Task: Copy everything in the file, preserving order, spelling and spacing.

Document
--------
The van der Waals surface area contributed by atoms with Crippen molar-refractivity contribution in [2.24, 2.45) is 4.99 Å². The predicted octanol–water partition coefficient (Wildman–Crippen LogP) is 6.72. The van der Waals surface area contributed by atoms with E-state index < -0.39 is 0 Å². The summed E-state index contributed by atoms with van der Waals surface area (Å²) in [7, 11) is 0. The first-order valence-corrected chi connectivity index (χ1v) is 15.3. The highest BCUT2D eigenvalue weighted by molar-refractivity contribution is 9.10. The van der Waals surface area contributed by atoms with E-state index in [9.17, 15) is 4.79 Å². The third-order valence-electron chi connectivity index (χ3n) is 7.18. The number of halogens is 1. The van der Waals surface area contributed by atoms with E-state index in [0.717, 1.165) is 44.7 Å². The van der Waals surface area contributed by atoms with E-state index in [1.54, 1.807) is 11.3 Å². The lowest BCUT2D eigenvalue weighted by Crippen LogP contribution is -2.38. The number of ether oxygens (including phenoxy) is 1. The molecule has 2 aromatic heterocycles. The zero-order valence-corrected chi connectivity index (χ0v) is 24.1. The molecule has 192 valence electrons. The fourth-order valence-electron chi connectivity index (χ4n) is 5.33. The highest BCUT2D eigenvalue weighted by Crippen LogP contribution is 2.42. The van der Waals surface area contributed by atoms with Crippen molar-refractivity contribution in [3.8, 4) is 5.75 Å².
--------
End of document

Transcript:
The van der Waals surface area contributed by atoms with Crippen molar-refractivity contribution in [2.24, 2.45) is 4.99 Å². The predicted octanol–water partition coefficient (Wildman–Crippen LogP) is 6.72. The van der Waals surface area contributed by atoms with E-state index < -0.39 is 0 Å². The summed E-state index contributed by atoms with van der Waals surface area (Å²) in [7, 11) is 0. The first-order valence-corrected chi connectivity index (χ1v) is 15.3. The highest BCUT2D eigenvalue weighted by molar-refractivity contribution is 9.10. The van der Waals surface area contributed by atoms with E-state index in [9.17, 15) is 4.79 Å². The third-order valence-electron chi connectivity index (χ3n) is 7.18. The number of halogens is 1. The van der Waals surface area contributed by atoms with E-state index in [0.717, 1.165) is 44.7 Å². The van der Waals surface area contributed by atoms with E-state index in [1.54, 1.807) is 11.3 Å². The lowest BCUT2D eigenvalue weighted by Crippen LogP contribution is -2.38. The number of ether oxygens (including phenoxy) is 1. The molecule has 2 aromatic heterocycles. The zero-order valence-corrected chi connectivity index (χ0v) is 24.1. The molecule has 192 valence electrons. The fourth-order valence-electron chi connectivity index (χ4n) is 5.33. The highest BCUT2D eigenvalue weighted by Crippen LogP contribution is 2.42. The van der Waals surface area contributed by atoms with Crippen molar-refractivity contribution in [3.8, 4) is 5.75 Å².